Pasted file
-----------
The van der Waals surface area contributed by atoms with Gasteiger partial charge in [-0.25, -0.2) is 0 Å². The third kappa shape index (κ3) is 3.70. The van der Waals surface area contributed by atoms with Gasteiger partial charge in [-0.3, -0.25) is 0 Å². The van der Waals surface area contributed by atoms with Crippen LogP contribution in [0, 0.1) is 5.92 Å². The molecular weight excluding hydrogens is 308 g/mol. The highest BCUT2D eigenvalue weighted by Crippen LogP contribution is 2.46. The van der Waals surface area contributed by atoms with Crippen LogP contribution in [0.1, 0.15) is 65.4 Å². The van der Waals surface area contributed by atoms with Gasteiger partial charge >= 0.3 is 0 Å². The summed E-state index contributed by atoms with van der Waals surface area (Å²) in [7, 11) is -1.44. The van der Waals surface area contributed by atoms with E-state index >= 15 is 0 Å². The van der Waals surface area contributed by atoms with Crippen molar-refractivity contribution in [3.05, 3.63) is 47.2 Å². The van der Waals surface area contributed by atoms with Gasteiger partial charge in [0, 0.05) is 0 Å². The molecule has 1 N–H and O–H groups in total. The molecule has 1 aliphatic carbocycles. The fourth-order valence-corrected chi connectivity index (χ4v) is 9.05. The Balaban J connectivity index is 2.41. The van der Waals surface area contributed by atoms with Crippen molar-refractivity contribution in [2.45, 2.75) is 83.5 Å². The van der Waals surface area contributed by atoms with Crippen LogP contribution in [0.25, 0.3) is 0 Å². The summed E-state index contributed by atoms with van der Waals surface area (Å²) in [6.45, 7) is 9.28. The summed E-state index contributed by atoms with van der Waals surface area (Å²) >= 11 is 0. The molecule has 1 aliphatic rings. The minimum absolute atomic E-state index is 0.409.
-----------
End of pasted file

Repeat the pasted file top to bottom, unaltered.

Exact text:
The van der Waals surface area contributed by atoms with Gasteiger partial charge in [-0.25, -0.2) is 0 Å². The third kappa shape index (κ3) is 3.70. The van der Waals surface area contributed by atoms with Gasteiger partial charge in [-0.3, -0.25) is 0 Å². The van der Waals surface area contributed by atoms with Crippen LogP contribution in [0, 0.1) is 5.92 Å². The molecular weight excluding hydrogens is 308 g/mol. The highest BCUT2D eigenvalue weighted by Crippen LogP contribution is 2.46. The van der Waals surface area contributed by atoms with Crippen LogP contribution in [0.1, 0.15) is 65.4 Å². The van der Waals surface area contributed by atoms with Gasteiger partial charge >= 0.3 is 0 Å². The summed E-state index contributed by atoms with van der Waals surface area (Å²) in [7, 11) is -1.44. The van der Waals surface area contributed by atoms with E-state index >= 15 is 0 Å². The van der Waals surface area contributed by atoms with Crippen molar-refractivity contribution in [3.05, 3.63) is 47.2 Å². The van der Waals surface area contributed by atoms with Gasteiger partial charge in [0, 0.05) is 0 Å². The molecule has 1 N–H and O–H groups in total. The molecule has 1 aliphatic carbocycles. The fourth-order valence-corrected chi connectivity index (χ4v) is 9.05. The Balaban J connectivity index is 2.41. The van der Waals surface area contributed by atoms with Crippen molar-refractivity contribution in [2.45, 2.75) is 83.5 Å². The van der Waals surface area contributed by atoms with Crippen LogP contribution in [0.25, 0.3) is 0 Å². The summed E-state index contributed by atoms with van der Waals surface area (Å²) in [6.45, 7) is 9.28. The summed E-state index contributed by atoms with van der Waals surface area (Å²) >= 11 is 0. The molecule has 1 aliphatic rings. The minimum absolute atomic E-state index is 0.409.